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79b40de6-29c0-4d91-85df-c9efbbe1c83d_zps

Here's birthday boy Herbert Marshall, in one of his last stands as a thoroughly dashing romantic lead, about to bound up a semi-circular flight of stairs in Ernst Lubitsch's sublime 1932 romantic comedy Trouble in Paradise. He bounds up these stairs more than once in the film; his bounding becomes a sort of running gag, and whenever I watch the film I can't watch Marshall doing it without remembering that he was doing it with only one real leg; he had lost most of his right one in World War I. (And I should state right here that I know that some might point out that Marshall went on to play quite a few more romantic leads in his career, He was quite a guy.

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I remember Herbert Marshall playing in "The Letter" twice; once with Jeanne Eagels, when he played the lover she killed, and once with Bette Davis, when he played the husband she lied to until the end.  I liked the Jeanne Eagels version better, to tell the truth.  Also his part in it was infinitely more powerful.  He was so cruel and scornful of her I wouldn't have been loath to shoot him myself.

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79b40de6-29c0-4d91-85df-c9efbbe1c83d_zps

Here's birthday boy Herbert Marshall, in one of his last stands as a thoroughly dashing romantic lead, about to bound up a semi-circular flight of stairs in Ernst Lubitsch's sublime 1932 romantic comedy Trouble in Paradise. He bounds up these stairs more than once in the film; his bounding becomes a sort of running gag, and whenever I watch the film I can't watch Marshall doing it without remembering that he was doing it with only one real leg; he had lost most of his right one in World War I. (And I should state right here that I know that some might point out that Marshall went on to play quite a few more romantic leads in his career, He was quite a guy.

I love your photographs and really appreciate you sharing them with us.  Thank you so much.  Regarding Herbert Marshall in TROUBLE IN PARADISE, I think they must have used a stunt double for those sequences on the stairs.  But, yes, he was quite a guy who had a long, great career in silents and sound (wonderful voice).

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English actor Rex Harrison with his second wife, birthday gal Lilli Palmer and their three-year-old son Carey, perusing a book of Van Gogh paintings, circa 1947. Carey grew up to become a successful playwright and novelist.

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Read a little story about Clayton Moore when he was doing a personal appearance at an auto dealership.  The day had drawn on and the customers for autographs and pictures had dwindled, and Moore and the dealership guys were getting ready to head back to his hotel and drop him off.  He had the whole regalia on (except the mask; he couldn't use that because of contractual problems, so he used sunglasses instead).  They got in the car and headed out, with Moore a little the worse for a drink or two back at the lot.  On the way they got into a fender-bender with another car and the dealership guys got out to see how bad it was.  The guy in the other car was nasty and very aggressive.  They objected to his version of the accident and he said, "Well, it's your word against mine; who's going to believe you?"  And Moore got out of the car with the hat and the sunglasses and said, "Well, I think they'll believe ME, pardner!"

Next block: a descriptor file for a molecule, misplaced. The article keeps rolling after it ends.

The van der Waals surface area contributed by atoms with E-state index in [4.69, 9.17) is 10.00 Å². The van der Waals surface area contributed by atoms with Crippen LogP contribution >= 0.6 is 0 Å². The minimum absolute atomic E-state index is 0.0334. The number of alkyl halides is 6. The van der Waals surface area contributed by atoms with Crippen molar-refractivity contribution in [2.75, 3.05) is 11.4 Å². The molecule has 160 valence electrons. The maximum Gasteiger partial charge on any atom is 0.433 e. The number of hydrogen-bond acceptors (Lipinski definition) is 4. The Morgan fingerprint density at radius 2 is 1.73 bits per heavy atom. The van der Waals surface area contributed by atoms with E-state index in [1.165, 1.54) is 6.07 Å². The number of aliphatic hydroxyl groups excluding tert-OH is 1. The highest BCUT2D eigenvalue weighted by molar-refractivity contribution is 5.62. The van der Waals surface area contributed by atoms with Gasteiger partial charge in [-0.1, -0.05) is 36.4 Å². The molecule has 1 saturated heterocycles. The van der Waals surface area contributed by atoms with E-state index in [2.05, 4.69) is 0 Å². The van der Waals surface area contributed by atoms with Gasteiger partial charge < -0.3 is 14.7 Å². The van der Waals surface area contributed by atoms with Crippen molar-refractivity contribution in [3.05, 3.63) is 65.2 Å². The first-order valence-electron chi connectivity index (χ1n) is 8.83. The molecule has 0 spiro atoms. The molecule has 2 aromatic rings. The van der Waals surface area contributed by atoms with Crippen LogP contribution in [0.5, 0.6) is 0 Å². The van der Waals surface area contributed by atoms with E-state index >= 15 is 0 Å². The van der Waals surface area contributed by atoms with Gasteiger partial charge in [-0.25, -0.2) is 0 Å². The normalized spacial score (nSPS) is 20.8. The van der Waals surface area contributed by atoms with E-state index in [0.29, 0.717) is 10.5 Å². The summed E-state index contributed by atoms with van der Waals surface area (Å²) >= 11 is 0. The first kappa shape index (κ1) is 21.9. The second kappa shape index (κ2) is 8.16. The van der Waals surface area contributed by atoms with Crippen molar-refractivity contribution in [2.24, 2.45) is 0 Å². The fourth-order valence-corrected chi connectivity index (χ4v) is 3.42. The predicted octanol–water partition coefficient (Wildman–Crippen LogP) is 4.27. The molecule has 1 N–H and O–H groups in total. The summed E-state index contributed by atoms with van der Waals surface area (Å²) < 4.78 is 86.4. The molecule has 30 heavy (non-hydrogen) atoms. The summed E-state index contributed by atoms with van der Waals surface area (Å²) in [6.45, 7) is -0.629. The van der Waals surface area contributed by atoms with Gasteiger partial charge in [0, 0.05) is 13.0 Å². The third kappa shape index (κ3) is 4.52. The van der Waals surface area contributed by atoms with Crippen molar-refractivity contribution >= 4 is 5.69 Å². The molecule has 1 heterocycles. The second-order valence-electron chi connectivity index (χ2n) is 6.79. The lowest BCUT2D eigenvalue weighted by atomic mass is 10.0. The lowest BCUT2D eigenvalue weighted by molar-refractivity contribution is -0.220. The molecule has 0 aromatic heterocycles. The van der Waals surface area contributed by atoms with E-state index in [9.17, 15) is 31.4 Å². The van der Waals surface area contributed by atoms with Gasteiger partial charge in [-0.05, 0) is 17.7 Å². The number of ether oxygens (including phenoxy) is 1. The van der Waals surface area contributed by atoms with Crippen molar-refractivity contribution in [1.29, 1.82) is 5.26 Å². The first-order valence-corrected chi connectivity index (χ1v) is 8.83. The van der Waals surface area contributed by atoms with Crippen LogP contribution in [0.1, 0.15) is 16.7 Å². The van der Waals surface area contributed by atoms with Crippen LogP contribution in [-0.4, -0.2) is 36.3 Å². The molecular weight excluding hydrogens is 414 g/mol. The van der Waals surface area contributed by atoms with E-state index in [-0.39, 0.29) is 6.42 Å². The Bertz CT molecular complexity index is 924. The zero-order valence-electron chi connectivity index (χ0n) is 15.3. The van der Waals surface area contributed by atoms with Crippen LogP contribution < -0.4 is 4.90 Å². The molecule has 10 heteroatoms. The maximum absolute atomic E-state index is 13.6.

A friend of mine was a big fan of Moore's, and when he was inducted into the Cowboy Hall of Fame, he sent him a gift.  It was a trophy he'd had made here in Hawaii.  He called me to talk about what to have inscribed on it.  First he told me about it.  His grandmother had left him an old Victrola, one of the big ones with a lid.  It had records in a case below which were about half an inch thick.  One of them was the "William Tell Overture."  My friend Mike had a shadow box made at the local trophy store and had the record mounted in it.  The kicker was what he used for the spindle:  a silver bullet.  He got it done at the local jewelry store.  I told him to go find the intro to the Lone Ranger radio show and use something from that for his inscription.  He called back a while later to say he'd been to the local video store and found the intro.  He said, "Here it is:  'To Clayton Moore, with gratitude for the many times you took me back to those thrilling days of yesteryear.'"  He sent it off to the theater where the presentations were to be made, together with a gift for the lady in charge of coordinating everything (Mike's no fool), and she saw to it that Moore got it.  A few years later he met Moore at a party and told him who he was, and Moore said how much he loved that thing.  He said he'd hung it in his hallway and passed it every morning on the way to breakfast.  Mike always knew the right thing to do.

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